the future of libraries in the digital age
By Guest Blogger Jacquelyn Mitchard, author of The Deep End of the Ocean and Still Summer
There are these phrases that spring from the pens of pundits and spread outward through the culture.
"Yuppie" (the derivation of which scarcely anyone considers anymore, but which was supposed coined by erstwhile essayist Bob Greene to mean Young Upwardly Mobile Person) is a good example. There are scads of other such phrases: Both Ronald Reagan and Bill Clinton were called "Teflon presidents," in that it seemed they go do wrong and have the wrong slip off them as easily as a fried egg slides off Teflon..(our current president must be the Saran Wrap president because he never even gets the egg on him in the first place). "Gaydar" was created long ago to describe the ability to sense someone's homosexual orientation.
"Chick lit" once meant a certain kind of writing.
It was, of course, by a woman. And it was originally used to describe a story based on topics that, while important, might not change the world -- from dating to Botox to minor infidelity to dating to the importance of girlfriends in crises involving dating to the married-man-dilemma to dating to body angst to dating. Reading "chick lit" ( some of which is very skillfully written indeed) one was a sort of guilty pleasure, accepted as such and described as such.
Now this parasol has grown larger, to the size of a pop-up tent that is used to cover a much wider slice of writing.
Now, the term chick lit often is used to describe anything written by a chick -- that is, by a woman. It doesn't matter what the story is. It can be a narrative of any description, from historical fiction to domestic drama to psychological suspense. I suppose the exceptions are FBI and police procedurals and medical thrillers. The exception is, it seems, if the writer is not a European American. If she is writing after living under the burka or comes from a war-torn nation or is an African lawyer writing about a topic as harrowing as genital mutilation, no critic will call what she writes "chick lit." Such subjects are so serious they might well have been written by actual men.
I use the example of Tom Perrotta's novel 'Little Children' for several reasons -- among them that it recently was made into a feature film.
Tom Perrotta wrote a very good and wry and funny and poignant book about suburban life, about a stay-home dad and various mothers both over-ambitious and predatory. Critics wrote, "What is Tom Perrotta but an American Chekhov, whose characters even at their most ridiculous seem blessed and ennobled by a luminous human aura?" and ""Suburban comedies don't come any sharper."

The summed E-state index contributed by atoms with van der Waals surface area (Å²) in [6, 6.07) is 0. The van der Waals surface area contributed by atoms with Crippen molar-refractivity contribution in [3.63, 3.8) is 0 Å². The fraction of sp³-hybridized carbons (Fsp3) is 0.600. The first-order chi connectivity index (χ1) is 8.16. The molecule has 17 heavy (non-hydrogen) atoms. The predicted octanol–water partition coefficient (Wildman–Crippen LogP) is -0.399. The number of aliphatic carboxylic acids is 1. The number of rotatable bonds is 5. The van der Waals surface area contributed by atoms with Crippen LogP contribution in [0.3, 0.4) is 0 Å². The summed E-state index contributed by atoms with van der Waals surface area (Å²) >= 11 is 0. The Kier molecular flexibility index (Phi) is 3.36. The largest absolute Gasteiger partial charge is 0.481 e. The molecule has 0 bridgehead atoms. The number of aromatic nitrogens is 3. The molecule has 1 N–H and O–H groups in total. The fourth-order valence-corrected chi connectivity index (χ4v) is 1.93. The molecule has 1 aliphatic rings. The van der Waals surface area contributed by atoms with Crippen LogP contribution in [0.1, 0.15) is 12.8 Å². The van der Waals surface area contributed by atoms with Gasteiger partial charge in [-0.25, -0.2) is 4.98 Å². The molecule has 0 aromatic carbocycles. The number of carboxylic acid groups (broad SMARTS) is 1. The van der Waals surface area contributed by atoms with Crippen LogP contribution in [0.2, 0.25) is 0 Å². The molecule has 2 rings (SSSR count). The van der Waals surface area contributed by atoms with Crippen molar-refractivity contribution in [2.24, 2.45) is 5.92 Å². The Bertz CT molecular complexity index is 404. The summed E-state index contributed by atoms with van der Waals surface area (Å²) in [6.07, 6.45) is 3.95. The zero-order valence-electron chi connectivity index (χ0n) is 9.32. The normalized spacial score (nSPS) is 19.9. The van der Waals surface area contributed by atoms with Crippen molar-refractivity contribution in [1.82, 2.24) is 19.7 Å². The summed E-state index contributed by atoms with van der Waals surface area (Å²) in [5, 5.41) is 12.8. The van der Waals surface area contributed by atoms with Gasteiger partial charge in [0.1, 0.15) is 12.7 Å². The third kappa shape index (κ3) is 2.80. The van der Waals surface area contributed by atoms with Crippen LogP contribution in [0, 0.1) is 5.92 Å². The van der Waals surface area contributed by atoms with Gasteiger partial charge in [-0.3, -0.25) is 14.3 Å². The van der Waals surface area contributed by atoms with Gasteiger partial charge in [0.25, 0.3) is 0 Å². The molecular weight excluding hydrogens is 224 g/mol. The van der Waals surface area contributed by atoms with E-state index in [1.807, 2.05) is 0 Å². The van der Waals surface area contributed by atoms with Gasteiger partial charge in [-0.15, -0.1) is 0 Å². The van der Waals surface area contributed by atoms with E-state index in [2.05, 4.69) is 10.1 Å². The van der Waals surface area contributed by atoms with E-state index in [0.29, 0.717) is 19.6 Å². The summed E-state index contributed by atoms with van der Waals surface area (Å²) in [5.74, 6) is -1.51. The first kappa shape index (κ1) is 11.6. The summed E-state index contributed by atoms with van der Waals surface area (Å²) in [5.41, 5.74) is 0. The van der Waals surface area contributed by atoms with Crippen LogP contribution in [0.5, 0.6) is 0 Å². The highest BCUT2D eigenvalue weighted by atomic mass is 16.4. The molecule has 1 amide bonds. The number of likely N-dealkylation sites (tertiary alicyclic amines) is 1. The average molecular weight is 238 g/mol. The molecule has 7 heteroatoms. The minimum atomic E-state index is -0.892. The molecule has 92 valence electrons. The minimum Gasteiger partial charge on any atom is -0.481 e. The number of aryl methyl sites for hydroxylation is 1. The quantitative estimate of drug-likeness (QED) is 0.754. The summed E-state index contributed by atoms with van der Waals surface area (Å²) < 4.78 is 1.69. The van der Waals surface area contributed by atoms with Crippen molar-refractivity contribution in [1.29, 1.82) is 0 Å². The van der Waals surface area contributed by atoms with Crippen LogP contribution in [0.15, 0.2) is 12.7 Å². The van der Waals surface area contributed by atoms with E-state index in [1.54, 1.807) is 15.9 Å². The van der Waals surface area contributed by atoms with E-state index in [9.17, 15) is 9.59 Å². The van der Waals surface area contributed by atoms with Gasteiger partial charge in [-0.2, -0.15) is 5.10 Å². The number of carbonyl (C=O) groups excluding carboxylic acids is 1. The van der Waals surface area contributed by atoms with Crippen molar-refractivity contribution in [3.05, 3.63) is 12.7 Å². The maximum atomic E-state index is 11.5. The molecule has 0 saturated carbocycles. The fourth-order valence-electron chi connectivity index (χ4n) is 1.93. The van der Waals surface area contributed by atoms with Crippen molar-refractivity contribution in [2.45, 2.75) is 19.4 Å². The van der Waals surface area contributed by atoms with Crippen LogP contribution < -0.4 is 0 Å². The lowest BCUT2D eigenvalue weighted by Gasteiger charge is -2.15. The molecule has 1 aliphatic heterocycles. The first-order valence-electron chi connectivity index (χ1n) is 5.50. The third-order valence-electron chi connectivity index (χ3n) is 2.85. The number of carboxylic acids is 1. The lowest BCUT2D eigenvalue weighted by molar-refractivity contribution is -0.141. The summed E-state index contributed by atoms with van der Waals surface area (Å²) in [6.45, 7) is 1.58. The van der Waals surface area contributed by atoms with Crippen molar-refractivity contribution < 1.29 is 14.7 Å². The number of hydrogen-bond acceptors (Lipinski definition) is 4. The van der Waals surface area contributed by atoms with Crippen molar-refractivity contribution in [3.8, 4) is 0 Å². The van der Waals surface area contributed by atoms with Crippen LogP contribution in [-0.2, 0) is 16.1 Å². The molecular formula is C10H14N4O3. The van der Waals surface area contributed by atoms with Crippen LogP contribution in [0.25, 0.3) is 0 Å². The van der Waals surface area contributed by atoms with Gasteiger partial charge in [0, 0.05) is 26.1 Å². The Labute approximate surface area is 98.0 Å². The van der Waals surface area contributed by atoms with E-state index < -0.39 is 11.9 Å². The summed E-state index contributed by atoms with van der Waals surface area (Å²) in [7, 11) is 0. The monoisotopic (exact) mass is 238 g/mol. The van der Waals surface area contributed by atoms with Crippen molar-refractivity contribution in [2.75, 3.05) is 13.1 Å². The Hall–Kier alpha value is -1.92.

But they do; and women write them.
When women write them, readers and analysts don't marvel at the writer's ability to "get inside" the mores and behaviors and (ahem) "feelings" of suburbia any more than they did when John Updike started doing this a long time ago.
Women are supposed to be able to do that.
When women write them, there is an absence of congratulatory acclaim, of the kind Perrotta enjoyed -- although he is a wonderful and versatile writer.
When men write such books, they never are called "chick lit," although usually the main difference is that the word "feel" is never used or even described and the affect in a book written by any man is flatter (there is, therefore, as in the Hemingway fallacy, a greater presumption of genius).
Now, I don't think of myself as a chick who writes chick lit, although I am undeniably a chick. Actually, I probably am not a chick, since I think of this term as reserved for people who might also be called "babes," people who are younger than I and wondering what to wear clubbing or to the winter formal. But I'm a woman and a writer of sorts and so I hear this term often, directed at my work.
I write stories; and many of the stories have women in them. They are (therefore) chick-chick lit...by a chick about chicks. But they are considered chick lit even when some of the main characters are men -- partially, I think, because these men may have feelings, even if they don't express them as a woman would. For example, if they were to lose their wives and children in a great fire, they would not react simply by staring a the horizon or scrubbing at a spot of dust on one of their shoes (which is what I mean about that "flat" thing, the sure sign of genius, as is the refusal to use quotation marks). If always BY a chick and FEATURING at least one chick, my books are not always for chicks (at least not entirely); although chicks (women) purchase more than 80% of all books, presumably while men are staring at the horizon, wondering why they never got to go to sea or war (not my idea, but Dr. Johnson's).
In any case, although I would like to say that this has to stop, it's not going to because it's a convenient way for anything written by a women to be wadded up inside an apron and dismissed -- by observers who are men and also, regrettably, other women. Nathaniel Hawthorne came right out and said that he considered women writers (among them Charlotte Bronte) annoying scribblers who oughtn't to be allowed to persevere. We have come a long way since then.
We aren't as honest.
Jackie's first YA novel, 'Now You See Her' -- the tale of a driven young actress who fakes her own abduction - is now on sale. 'Still Summer,' the suspenseful story of four women stranded at sea, appears in hardcover in August, 2007, as well as the new form paperback of 'Cage of Stars.'